You’re looking at an even greater amount of time separating the invention of the automobile and it becoming the ubiquitous transport mechanism of the 20th century; remember, while the mechanized blitzkrieg tactics of the Wehrmacht function as the poster child for World War 2, and while the Germans had built their autobahn system as a way of recovering from the Great Depression and the hyperinflation of the Weimar Republic, even when the Germans were at the peak of their military power a large portion of the German army still used horses (or marching on foot) as their primary means of transportation. It takes a long time for a genuinely new technology to achieve maturity and achieve a foothold in the public sphere; even in the usually fast-moving electronics and communications industries mobile phones, computers, and even the internet all took 10-20 years before they were inextricably integrated into the fabric of Western society.
What I’m saying here is that it’s not like somebody invents maglev technology and the very next day there’s a whole bunch of investors clamouring for the opportunities to build maglev lines everywhere. It takes a long time for the technology to advance to the point where it is cost-effective in comparison to other forms of transport – such as our bog-standard trains – and that’s something that won’t even happen at all if people don’t bother to develop the concept and find affordable ways of deploying the tech. This is exacerbated by some complications inherent in the way maglev trains work.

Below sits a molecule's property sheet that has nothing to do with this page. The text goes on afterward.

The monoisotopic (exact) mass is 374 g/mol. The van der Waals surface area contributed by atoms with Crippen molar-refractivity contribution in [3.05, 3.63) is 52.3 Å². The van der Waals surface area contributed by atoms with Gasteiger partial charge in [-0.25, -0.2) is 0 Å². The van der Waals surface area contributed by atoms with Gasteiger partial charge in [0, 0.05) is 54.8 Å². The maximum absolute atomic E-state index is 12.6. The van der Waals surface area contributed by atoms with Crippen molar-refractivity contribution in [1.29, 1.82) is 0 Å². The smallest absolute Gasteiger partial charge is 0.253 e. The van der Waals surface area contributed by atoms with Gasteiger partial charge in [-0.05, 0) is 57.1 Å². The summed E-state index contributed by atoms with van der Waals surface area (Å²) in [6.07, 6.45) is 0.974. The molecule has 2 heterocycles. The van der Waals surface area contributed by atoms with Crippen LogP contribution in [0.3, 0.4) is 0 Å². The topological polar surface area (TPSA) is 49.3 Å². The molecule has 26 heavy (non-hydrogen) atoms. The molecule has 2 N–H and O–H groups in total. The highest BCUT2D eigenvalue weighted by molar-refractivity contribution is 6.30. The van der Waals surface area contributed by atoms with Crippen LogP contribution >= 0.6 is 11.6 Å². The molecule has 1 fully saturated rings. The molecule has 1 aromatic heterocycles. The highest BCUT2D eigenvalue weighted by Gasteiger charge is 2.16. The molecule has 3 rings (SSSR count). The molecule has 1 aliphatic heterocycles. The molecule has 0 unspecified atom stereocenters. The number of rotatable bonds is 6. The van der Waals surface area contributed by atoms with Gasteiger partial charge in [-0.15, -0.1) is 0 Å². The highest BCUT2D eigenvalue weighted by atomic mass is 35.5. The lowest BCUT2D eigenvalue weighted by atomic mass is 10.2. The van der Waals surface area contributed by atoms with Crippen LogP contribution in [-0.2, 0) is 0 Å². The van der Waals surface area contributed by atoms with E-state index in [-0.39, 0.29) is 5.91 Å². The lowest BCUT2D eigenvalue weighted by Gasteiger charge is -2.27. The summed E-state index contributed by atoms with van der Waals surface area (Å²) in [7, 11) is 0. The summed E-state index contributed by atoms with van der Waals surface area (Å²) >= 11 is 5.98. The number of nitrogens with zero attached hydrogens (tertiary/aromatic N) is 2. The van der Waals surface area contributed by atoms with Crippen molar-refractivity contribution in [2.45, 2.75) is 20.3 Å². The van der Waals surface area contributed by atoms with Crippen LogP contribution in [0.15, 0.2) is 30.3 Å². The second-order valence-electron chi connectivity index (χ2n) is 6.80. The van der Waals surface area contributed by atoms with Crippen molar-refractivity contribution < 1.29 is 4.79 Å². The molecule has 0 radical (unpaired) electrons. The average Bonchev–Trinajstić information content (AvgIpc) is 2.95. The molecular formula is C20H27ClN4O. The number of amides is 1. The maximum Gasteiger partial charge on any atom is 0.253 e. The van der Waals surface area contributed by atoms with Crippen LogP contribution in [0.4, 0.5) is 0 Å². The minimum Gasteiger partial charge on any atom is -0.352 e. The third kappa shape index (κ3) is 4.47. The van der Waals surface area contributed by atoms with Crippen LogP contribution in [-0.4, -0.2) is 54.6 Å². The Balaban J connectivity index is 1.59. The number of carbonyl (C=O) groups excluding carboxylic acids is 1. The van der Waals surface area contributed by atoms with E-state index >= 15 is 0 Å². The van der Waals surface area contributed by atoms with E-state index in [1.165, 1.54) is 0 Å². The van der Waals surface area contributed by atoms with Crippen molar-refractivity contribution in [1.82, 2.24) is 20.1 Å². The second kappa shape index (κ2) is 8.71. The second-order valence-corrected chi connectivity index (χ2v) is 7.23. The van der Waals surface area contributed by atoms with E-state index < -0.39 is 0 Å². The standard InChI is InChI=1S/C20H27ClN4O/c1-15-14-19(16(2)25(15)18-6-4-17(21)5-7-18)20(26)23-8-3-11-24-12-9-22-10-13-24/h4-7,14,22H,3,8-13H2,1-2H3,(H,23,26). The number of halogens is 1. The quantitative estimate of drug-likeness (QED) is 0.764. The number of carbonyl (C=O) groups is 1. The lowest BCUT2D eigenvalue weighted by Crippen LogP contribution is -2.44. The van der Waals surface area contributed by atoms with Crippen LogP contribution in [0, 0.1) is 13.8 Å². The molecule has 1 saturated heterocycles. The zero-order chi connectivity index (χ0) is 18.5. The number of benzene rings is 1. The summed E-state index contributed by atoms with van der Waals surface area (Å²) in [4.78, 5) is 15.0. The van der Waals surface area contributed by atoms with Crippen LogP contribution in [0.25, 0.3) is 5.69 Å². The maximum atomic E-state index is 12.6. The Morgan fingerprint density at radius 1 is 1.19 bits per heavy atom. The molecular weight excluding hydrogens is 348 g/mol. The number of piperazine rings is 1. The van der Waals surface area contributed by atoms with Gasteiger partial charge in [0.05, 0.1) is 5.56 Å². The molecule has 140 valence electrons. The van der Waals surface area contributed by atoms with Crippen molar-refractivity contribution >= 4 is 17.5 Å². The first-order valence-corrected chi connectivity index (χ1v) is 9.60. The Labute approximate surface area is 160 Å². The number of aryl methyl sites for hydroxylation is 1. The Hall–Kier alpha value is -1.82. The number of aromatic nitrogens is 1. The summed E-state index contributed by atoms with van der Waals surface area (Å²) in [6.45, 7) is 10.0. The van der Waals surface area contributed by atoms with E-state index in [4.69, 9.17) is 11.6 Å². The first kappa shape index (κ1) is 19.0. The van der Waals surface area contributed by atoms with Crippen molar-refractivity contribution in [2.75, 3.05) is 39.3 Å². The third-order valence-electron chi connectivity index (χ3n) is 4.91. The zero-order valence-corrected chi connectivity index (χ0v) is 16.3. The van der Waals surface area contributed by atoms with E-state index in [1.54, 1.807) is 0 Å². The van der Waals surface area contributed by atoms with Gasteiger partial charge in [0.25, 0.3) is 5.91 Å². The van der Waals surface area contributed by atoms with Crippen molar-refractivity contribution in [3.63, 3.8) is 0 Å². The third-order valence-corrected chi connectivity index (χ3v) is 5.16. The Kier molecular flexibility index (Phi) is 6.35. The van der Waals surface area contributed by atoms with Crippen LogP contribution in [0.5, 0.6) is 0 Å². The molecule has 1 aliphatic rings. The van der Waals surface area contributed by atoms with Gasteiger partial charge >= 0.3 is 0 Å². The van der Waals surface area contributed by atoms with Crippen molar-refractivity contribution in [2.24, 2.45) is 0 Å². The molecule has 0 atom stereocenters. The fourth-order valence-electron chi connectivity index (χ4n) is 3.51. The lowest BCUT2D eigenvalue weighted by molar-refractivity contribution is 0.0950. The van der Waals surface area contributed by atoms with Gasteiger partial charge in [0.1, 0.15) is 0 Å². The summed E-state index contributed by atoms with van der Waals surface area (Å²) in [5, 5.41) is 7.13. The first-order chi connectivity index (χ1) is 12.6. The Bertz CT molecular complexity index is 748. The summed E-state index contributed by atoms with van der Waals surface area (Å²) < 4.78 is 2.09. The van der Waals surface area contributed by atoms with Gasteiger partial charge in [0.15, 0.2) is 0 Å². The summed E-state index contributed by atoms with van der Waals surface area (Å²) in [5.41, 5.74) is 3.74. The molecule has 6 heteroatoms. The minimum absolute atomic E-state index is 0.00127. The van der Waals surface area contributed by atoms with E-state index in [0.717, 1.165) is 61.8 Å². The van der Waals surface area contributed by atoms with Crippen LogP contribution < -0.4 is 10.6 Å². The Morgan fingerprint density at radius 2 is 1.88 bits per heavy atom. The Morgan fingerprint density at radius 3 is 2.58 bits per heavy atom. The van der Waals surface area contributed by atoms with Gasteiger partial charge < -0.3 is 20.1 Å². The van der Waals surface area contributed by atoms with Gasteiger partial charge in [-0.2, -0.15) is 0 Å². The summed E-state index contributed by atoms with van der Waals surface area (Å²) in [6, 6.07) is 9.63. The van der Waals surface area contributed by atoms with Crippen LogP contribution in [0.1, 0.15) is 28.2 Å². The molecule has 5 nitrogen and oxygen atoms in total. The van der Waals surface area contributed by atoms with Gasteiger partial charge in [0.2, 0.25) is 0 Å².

Making a maglev system isn’t quite as simple as getting a magnet of one polarity, sticking it on top of a magnet of the opposite polarity, and watching it float. If you try that in real life what will actually happen is that the “floating” magnet will shoot off to the side; this is down to something called Earnshaw’s theorem which basically states you can’t have two static magnetic fields balanced against each other in perfect equilibrium. The system will always be in a state of permanent imbalance one way or the other. Maglev technology gets around this limitation by using electromagnets to “adjust” the magnetic fields on the fly, keeping the system in a state of controlled imbalance and hopefully keeping your maglev train hurtling along the track instead of into an apartment building. Unfortunately this kind of means you have to build electromagnets into both your maglev train and your maglev track1, which makes building even a few dozen kilometres of maglev track ruinously expensive. How expensive? Well, a cost of about five hundred million quid for ten kilometres of track would be about the kind of ballpark we’re talking about.